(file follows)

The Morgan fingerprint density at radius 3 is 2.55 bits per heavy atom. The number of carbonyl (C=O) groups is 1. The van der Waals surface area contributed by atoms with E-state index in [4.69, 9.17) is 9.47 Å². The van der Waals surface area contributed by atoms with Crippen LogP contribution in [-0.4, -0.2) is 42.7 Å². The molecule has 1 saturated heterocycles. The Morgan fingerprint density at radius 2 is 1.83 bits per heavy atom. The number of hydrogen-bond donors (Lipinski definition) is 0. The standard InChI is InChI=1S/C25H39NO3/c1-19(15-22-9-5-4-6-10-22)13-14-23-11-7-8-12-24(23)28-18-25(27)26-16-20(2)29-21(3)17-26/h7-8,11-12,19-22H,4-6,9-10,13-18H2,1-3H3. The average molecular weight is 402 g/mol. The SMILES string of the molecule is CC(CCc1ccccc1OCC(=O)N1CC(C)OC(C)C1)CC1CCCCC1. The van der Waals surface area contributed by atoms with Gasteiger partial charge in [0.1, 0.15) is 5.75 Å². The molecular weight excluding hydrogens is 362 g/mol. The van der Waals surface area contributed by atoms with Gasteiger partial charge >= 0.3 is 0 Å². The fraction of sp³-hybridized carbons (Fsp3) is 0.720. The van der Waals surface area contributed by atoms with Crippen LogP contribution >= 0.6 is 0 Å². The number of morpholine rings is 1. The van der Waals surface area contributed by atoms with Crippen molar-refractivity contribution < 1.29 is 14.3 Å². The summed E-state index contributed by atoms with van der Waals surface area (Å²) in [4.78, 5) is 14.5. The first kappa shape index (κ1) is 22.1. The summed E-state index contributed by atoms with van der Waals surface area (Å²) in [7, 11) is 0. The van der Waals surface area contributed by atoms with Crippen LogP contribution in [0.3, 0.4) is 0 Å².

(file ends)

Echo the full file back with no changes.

The Morgan fingerprint density at radius 3 is 2.55 bits per heavy atom. The number of carbonyl (C=O) groups is 1. The van der Waals surface area contributed by atoms with E-state index in [4.69, 9.17) is 9.47 Å². The van der Waals surface area contributed by atoms with Crippen LogP contribution in [-0.4, -0.2) is 42.7 Å². The molecule has 1 saturated heterocycles. The Morgan fingerprint density at radius 2 is 1.83 bits per heavy atom. The number of hydrogen-bond donors (Lipinski definition) is 0. The standard InChI is InChI=1S/C25H39NO3/c1-19(15-22-9-5-4-6-10-22)13-14-23-11-7-8-12-24(23)28-18-25(27)26-16-20(2)29-21(3)17-26/h7-8,11-12,19-22H,4-6,9-10,13-18H2,1-3H3. The average molecular weight is 402 g/mol. The SMILES string of the molecule is CC(CCc1ccccc1OCC(=O)N1CC(C)OC(C)C1)CC1CCCCC1. The van der Waals surface area contributed by atoms with Gasteiger partial charge in [0.1, 0.15) is 5.75 Å². The molecular weight excluding hydrogens is 362 g/mol. The van der Waals surface area contributed by atoms with Gasteiger partial charge >= 0.3 is 0 Å². The fraction of sp³-hybridized carbons (Fsp3) is 0.720. The van der Waals surface area contributed by atoms with Crippen LogP contribution >= 0.6 is 0 Å². The number of morpholine rings is 1. The van der Waals surface area contributed by atoms with Crippen molar-refractivity contribution < 1.29 is 14.3 Å². The summed E-state index contributed by atoms with van der Waals surface area (Å²) in [4.78, 5) is 14.5. The first kappa shape index (κ1) is 22.1. The summed E-state index contributed by atoms with van der Waals surface area (Å²) in [7, 11) is 0. The van der Waals surface area contributed by atoms with Crippen LogP contribution in [0.3, 0.4) is 0 Å².